Water has to go somewhere in storms. The sea wall will force the water into lower-lying areas and the end result will be greater flooding. Cortez, El Conquistador Parkway, IMG and Bayshore Gardens will be affected.
This week, Mother Nature has shown us why Aqua by the Bay is a bad idea and needs to be denied.
Holly Clouse, Bradenton

I strongly urge the Manatee County Commission to deny permission for the building of Aqua by the Bay by Carlos Beruff until he cleans up the property at the corner of Lockwood Ridge Road and Whitfield Avenue. We had a beautiful woods at this corner. Mr. Beruff plowed down all the trees last February and has done nothing to clear the land. These huge trees with all the roots and branches are exposed to the road, which is an entrance to Palm-Aire, where thousands of residents make their home.We are tired of asking him to remove the trees. I understand this is now considered a “pasture” for tax purposes. His gain, our loss. I have never seen a pasture looking like this!

Please drive by and see the heart-breaking mess he has made of the environment. It is unsightly, disrespectful and unhealthy to the residents, as the fallen trees must be infested with snakes, raccoons, armadillos, possums and disease-causing mosquitoes.I hope the Manatee commission denies the building of Aqua by the Bay until Mr. Beruff proves himself a responsible developer, concerned about the environment and the appearance of his properties.

Mary De Larco, Sarasota

In reference to developer, multimillionaire and ex-partner Pat Neal’s letter about his friend Carlos Beruff and Aqua by the Bay:Isn’t it funny that Neal would write in an effort to help Beruff get his project off the ground?After all, it was Beruff, while on the water management district board, who voted to allow Neal to rip out mangroves and destroy property in Bradenton so that he could build his family compound.It certainly is true that one hand washes the other, especially when you have two developers who want what they want and will do almost anything to help each other get what they want.It doesn’t matter what others want or what environmental consequences will take place as long as they can fill their coffers and get what they want.Another prime example of greed.Thanks to Pat Neal for showing us the way and his moral compass.

Ann Rubin-Hentschel, Lakewood Ranch

Don’t let Beruff alter Sarasota Bay
Carlos Beruff’s Aqua by the Bay development plan contains an alteration that will endanger 2 1/2 miles of mangroves on the last untouched coastline of Sarasota Bay.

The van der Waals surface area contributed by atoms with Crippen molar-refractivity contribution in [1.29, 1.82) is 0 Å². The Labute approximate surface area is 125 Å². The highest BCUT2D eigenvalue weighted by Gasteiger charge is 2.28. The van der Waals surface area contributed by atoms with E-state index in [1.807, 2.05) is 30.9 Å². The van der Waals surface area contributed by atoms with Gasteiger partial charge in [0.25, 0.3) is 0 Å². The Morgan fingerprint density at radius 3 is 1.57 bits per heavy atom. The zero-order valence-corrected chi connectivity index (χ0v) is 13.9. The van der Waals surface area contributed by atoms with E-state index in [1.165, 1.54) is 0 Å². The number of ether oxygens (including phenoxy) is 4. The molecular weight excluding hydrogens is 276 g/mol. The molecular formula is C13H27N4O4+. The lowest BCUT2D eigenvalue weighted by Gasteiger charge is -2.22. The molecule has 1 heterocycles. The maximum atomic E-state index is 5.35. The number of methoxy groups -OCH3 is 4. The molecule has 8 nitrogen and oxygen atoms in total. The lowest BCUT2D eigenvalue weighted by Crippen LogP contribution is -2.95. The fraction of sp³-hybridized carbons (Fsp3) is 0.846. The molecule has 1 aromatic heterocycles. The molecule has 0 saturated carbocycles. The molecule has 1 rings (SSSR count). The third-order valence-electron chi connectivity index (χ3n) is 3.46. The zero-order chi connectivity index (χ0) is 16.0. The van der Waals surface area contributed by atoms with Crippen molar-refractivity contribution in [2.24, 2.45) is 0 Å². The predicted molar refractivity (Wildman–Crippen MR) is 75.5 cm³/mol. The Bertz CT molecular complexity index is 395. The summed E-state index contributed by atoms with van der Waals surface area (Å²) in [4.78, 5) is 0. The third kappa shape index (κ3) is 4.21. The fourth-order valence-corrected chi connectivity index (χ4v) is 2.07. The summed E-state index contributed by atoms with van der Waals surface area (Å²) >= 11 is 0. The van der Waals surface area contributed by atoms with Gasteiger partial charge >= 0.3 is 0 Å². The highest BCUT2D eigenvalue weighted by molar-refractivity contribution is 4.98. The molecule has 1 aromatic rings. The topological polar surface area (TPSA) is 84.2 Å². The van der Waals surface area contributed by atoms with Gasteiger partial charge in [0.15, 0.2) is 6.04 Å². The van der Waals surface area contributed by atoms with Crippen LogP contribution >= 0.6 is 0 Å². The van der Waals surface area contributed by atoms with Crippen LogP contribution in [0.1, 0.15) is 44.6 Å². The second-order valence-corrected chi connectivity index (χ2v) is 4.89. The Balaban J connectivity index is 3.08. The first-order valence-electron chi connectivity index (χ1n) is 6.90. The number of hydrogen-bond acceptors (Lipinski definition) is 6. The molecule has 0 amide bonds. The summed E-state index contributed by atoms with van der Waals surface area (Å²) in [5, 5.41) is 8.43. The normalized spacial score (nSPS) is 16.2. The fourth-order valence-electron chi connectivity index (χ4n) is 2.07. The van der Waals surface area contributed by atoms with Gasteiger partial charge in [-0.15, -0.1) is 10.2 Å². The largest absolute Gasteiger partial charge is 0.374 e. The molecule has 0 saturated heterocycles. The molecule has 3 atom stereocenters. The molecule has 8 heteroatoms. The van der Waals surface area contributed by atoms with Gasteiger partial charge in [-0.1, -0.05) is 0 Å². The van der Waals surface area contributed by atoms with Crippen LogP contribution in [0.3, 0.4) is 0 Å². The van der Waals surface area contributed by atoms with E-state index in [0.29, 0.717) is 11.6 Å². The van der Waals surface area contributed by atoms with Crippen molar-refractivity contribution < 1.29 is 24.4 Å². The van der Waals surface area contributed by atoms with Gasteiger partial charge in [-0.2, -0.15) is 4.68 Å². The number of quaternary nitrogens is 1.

Beruff plans to dredge an 8-foot-deep lagoon for fill to raise land elevation and construct a 13-foot landward retaining wall. Man-made buffers would be placed between the wall, lagoon and mangroves.
Change and disruption in this mangrove habitat will eliminate the abundance of fish and birds dependent upon it. The shoreline will lose its natural sheltered protection if mangroves disappear. Tidal movement and the influence of storm surge is untested and worrisome for vulnerable neighboring communities.
The lagoon is unnecessary and avoidable if Beruff would raise the lower level of each building to code, as is typically done in flood zones.
I hope the Manatee County Commission denies this development plan at the Sept. 29 hearing and requests a changed plan that will leave Sarasota Bay as is.
Although Carlos Beruff has the right to build on his property, he should not be given deference to alter our bay, making it a developer’s retention pond.
Linda Vertefeuille, Bradenton
I must quote two opposing letters to the editor on Aug. 16 concerning Aqua by the Bay. One is by Timothy A. Knowles, an attorney who has represented Medallion Home and Carlos Beruff. The other is by Rob Kaercher, a concerned citizen.In his letter defending Aqua, Mr. Knowles says “a vocal minority has mounted an unfounded opposition.” Really? The only people I have heard supporting this boondoggle are either affiliated with the project or know someone who is.I would like to quote all of Mr. Kaercher’s very well stated letter, but I will limit it to “developer’s vision of Florida is of a state covered in buildings and concrete. Our vision is one of natural, indigenous flora, clean air and clean water.”Where is the infrastructure to support thousands and thousands of new residents? Common sense says that should come first, but somehow it never does.Tony Franzini, Bradenton

Update: This link takes you to the Petition seeking to halt the development of Aqua by the Bay.